The skin microbiome is composed of a complex association of bacteria, fungi, and viruses. The maintenance of skin commensal microbes is essential for preventing the overgrowth of pathogenic microorganisms or already present opportunistic pathogens. Thus, the development of bioactive compounds capable of modulating skin microbiome has become an important topic for both researchers and the cosmetic industry. Increasingly, scientific evidence highlights that metabolites derived from probiotics have a great potential to prevent diseases affecting the skin. These compounds have recently been called postbiotics and are defined as a “preparation of inanimate microorganisms and/or their components that confers a health benefit on the host”. Postbiotics are obtained from fermentations performed almost exclusively by lactic acid bacteria and yeast. Short-chain fatty acids, bacteriocins, and organic acids are some examples of postbiotics. These compounds exhibit antimicrobial, immunomodulatory, antioxidant, and anti-inflammatory activities. In addition, postbiotic production possesses technological advantages, including high stability and increased safety, compared to viable probiotics. In this article, a model for the large-scale production of postbiotics and their uses in cosmetic formulations are reviewed. In addition, results obtained from in vivo tests for the treatment of alopecia, acne, atopic dermatitis, and wound healing are discussed. Finally, technological advances are shown based on a survey of the main patents filed in the area of postbiotics. Full article
(This article belongs to the Special Issue Postbiotics from Production to Their Health-Promoting Aspects)
Show Figures

Figure 1

19 pages, 1675 KiB  
Review
Butyrate Properties in Immune-Related Diseases: Friend or Foe?
by Muhammad Anshory, Raden Mohamad Rendy Ariezal Effendi, Handono Kalim, Reiva Farah Dwiyana, Oki Suwarsa, Tamar E. C. Nijsten, Jan L. Nouwen and Hok Bing Thio
Fermentation 2023, 9(3), 205; https://doi.org/10.3390/fermentation9030205 - 21 Feb 2023
Cited by 9 | Viewed by 5024
Abstract
Butyrate is a short-chain fatty acid (SCFA) created within the intestinal lumen by bacterial fermentation of largely undigested dietary carbohydrates. Its beneficial effects on cellular energy metabolism and intestinal homeostasis have garnered significant attention among SCFAs. Butyrate also has systemic effects and is [...] Read more.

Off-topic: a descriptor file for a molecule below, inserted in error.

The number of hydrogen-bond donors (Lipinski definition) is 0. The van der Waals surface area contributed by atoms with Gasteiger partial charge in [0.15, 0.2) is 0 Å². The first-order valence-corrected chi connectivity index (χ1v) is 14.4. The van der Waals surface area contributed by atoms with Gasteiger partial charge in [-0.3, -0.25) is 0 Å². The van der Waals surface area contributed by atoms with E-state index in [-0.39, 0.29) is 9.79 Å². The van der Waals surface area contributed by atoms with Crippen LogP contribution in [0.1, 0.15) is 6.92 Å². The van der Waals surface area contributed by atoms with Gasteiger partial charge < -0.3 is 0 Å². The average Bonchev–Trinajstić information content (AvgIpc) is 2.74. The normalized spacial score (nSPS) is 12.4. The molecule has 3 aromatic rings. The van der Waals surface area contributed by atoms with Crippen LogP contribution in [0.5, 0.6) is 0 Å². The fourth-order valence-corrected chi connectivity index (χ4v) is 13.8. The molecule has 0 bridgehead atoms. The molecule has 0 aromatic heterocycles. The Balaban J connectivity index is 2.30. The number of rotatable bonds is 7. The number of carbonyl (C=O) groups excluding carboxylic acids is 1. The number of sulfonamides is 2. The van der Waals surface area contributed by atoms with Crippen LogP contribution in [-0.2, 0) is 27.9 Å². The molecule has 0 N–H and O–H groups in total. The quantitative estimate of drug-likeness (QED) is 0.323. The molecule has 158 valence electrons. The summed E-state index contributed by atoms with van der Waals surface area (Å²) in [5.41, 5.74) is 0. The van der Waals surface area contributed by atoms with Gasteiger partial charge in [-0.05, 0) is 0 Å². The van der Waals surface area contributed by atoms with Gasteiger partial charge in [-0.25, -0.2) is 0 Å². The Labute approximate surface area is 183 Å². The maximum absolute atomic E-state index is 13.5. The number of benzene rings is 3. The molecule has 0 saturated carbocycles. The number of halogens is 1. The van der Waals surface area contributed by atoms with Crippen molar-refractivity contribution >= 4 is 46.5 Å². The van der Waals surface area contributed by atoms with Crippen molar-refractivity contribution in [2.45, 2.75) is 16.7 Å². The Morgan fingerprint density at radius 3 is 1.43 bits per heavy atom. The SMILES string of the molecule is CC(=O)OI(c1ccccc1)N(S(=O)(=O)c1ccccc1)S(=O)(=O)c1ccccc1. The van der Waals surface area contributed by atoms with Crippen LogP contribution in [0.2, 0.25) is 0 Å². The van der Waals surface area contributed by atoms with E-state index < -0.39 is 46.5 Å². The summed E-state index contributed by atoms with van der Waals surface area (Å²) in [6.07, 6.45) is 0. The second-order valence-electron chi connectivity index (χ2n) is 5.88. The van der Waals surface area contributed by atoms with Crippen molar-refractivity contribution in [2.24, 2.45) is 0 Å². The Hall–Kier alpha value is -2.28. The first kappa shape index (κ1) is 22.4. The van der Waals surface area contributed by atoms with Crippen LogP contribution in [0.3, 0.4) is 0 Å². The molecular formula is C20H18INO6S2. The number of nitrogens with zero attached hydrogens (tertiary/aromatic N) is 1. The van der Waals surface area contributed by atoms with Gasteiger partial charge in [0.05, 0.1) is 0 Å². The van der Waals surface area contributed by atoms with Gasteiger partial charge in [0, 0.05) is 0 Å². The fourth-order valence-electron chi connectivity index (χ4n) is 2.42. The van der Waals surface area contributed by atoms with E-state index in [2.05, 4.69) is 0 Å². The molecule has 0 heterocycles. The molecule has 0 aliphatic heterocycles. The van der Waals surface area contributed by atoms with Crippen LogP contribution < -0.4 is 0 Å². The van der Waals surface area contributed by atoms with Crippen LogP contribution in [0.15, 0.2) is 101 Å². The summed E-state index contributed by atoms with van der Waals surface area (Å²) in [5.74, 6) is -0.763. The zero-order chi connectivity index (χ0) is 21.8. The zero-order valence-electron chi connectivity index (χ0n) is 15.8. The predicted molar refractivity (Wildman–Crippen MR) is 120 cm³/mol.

Butyrate is a short-chain fatty acid (SCFA) created within the intestinal lumen by bacterial fermentation of largely undigested dietary carbohydrates. Its beneficial effects on cellular energy metabolism and intestinal homeostasis have garnered significant attention among SCFAs. Butyrate also has systemic effects and is known to regulate the immune system. Most of the butyrate and other SCFAs are produced in the human colon, through the fermentation of dietary fiber or resistant starch. However, the modern diet often lacks sufficient intake of fermentable dietary fiber, which can lead to low butyrate levels in the colon. To increase butyrate levels, it is helpful to incorporate fiber sources into meals and drinks that rely on slow bacterial fermentation. Butyrate is well known for its anti-inflammatory properties and has a range of immune system-related properties. As an agonist for GPR41, GPR43, or GPR109A, butyrate may have anti-inflammatory effects through these receptors’ signaling pathways. Butyrate also serves as an epigenetic regulator, responding to environmental or pharmacological changes by inhibiting HDAC, up-regulating miR-7a-5p, and promoting histone butyrylation and autophagy processes. This review discusses the importance of butyrate in regulating immunological homeostasis and the inflammatory response. It also addresses experimental models and human studies investigating the therapeutic potential of butyrate supplementation in immune-related conditions linked to butyrate depletion. Specifically, it covers the role of butyrate in some immune-related diseases such as systemic lupus erythematosus, atopic dermatitis, psoriasis, human immunodeficiency virus, cancer, and several other special conditions. Full article
(This article belongs to the Special Issue Postbiotics from Production to Their Health-Promoting Aspects)
Show Figures

Figure 1

33 pages, 1692 KiB  
Review
Probiotics in the Sourdough Bread Fermentation: Current Status
by Ingrid Teixeira Akamine, Felipe R. P. Mansoldo and Alane Beatriz Vermelho
Fermentation 2023, 9(2), 90; https://doi.org/10.3390/fermentation9020090 - 20 Jan 2023
Cited by 7 | Viewed by 12589
Abstract
Sourdough fermentation is an ancient technique to ferment cereal flour that improves bread quality, bringing nutritional and health benefits. The fermented dough has a complex microbiome composed mainly of lactic acid bacteria and yeasts. During fermentation, the production of metabolites and chemical reactions [...] Read more.
Sourdough fermentation is an ancient technique to ferment cereal flour that improves bread quality, bringing nutritional and health benefits. The fermented dough has a complex microbiome composed mainly of lactic acid bacteria and yeasts. During fermentation, the production of metabolites and chemical reactions occur, giving the product unique characteristics and a high sensory quality. Mastery of fermentation allows adjustment of gluten levels, delaying starch digestibility, and increasing the bio-accessibility of vitamins and minerals. This review focuses on the main steps of sourdough fermentation, the microorganisms involved, and advances in bread production with functional properties. The impact of probiotics on human health, the metabolites produced, and the main microbial enzymes used in the bakery industry are also discussed. Full article
(This article belongs to the Special Issue Postbiotics from Production to Their Health-Promoting Aspects)
Show Figures

Graphical abstract

Back to TopTop